Figuring out health insurance rate requests is getting simpler, and you can weigh in!
By Dena Mendelsohn on Tuesday, May 6th, 2014
(This is the 2nd in series of blogs on health insurance rate review)
As we explained in our earlier blog post, this summer, health insurance companies must submit to state and federal officials the cost and coverage details of their insurance plans. In many states, consumers can weigh in on the process. Although Obamacare simplified the math behind setting insurance rates, there is still some calculation to do, and it’s up to all of us to keep insurers honest.
In these rate filings, insurers will justify the base rate for each health insurance premium. From there, they can make individual adjustments based on just a few factors: age, geography, tobacco use, and number of covered family members. States are allowed to ban age and tobacco rating, and California has done so for tobacco.
Prior to the health reform law, insurers could also take into account your health status and gender; that is no longer allowed. But you may be surprised that age and tobacco use are still part of the equation. What Obamacare did is limit how the age and tobacco use factors can be applied in states that have not banned the practice altogether. Where age can be taken into account, insurers can charge older adults up-to triple the rate of a younger person. Similarly, in states that permit the practice, insurers may charge people that use tobacco products up-to 1.5-times the non-tobacco user’s rate. Just because insurers are allowed to use these rating factors doesn’t mean they have to.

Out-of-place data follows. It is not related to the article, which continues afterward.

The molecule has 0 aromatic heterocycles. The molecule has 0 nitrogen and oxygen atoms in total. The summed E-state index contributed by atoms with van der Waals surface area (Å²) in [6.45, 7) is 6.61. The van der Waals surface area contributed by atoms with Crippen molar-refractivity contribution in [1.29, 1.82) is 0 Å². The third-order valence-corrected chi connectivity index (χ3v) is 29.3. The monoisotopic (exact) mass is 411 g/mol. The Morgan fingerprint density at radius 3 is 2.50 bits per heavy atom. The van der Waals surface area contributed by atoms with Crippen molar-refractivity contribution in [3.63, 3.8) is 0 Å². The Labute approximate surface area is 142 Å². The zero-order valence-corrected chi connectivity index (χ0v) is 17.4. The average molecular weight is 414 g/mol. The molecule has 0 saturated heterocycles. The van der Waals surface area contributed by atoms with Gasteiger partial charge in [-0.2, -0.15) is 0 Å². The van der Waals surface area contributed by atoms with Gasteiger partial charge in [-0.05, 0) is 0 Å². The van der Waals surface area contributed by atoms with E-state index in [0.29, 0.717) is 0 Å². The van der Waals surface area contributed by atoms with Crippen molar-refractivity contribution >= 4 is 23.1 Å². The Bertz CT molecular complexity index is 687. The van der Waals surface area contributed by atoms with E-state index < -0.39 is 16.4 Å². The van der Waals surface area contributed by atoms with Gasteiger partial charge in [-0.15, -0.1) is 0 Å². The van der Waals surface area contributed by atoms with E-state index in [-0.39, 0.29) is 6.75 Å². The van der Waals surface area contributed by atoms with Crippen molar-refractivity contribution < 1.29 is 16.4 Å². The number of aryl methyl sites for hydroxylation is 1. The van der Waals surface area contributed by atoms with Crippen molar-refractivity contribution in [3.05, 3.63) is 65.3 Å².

The comment period after insurers submit their rates is your chance to get involved. This summer, experts at organizations like Consumers Union will take a deep dive into the factors health insurers use in setting their base rate and we encourage you to do so as well. We put together a comprehensive guide to challenging rate filings. If you’d like a copy, email dena [dot] mendelsohn at consumer [dot] org.
Even if you aren’t ready for “deep diving” into rate setting, you can still get involved with a quick comment about how the rate change will affect you and your family. For details on what information is available in your state, check out our guide. Want to know more than that? Head over to our rate review resources webpage.
Once you take action, please let Consumers Union know by emailing dena [dot] mendelsohn at consumer [dot] org or tweeting to @CU_Health. And don’t be shy: let everyone know the steps you take to contain health insurance rates by tweeting with hashtag #ratereview2015.
Keep your eyes on this blog. May is the start of the rate review cycle and we will be posting a series of blogs helping consumers navigate their way through the process. For more details in the meantime, check out Consumers Union’s rate review webpage and click here to join our movement and receive periodic updates and communications from Consumers Union Advocacy on this and other topics of interest to consumers like you.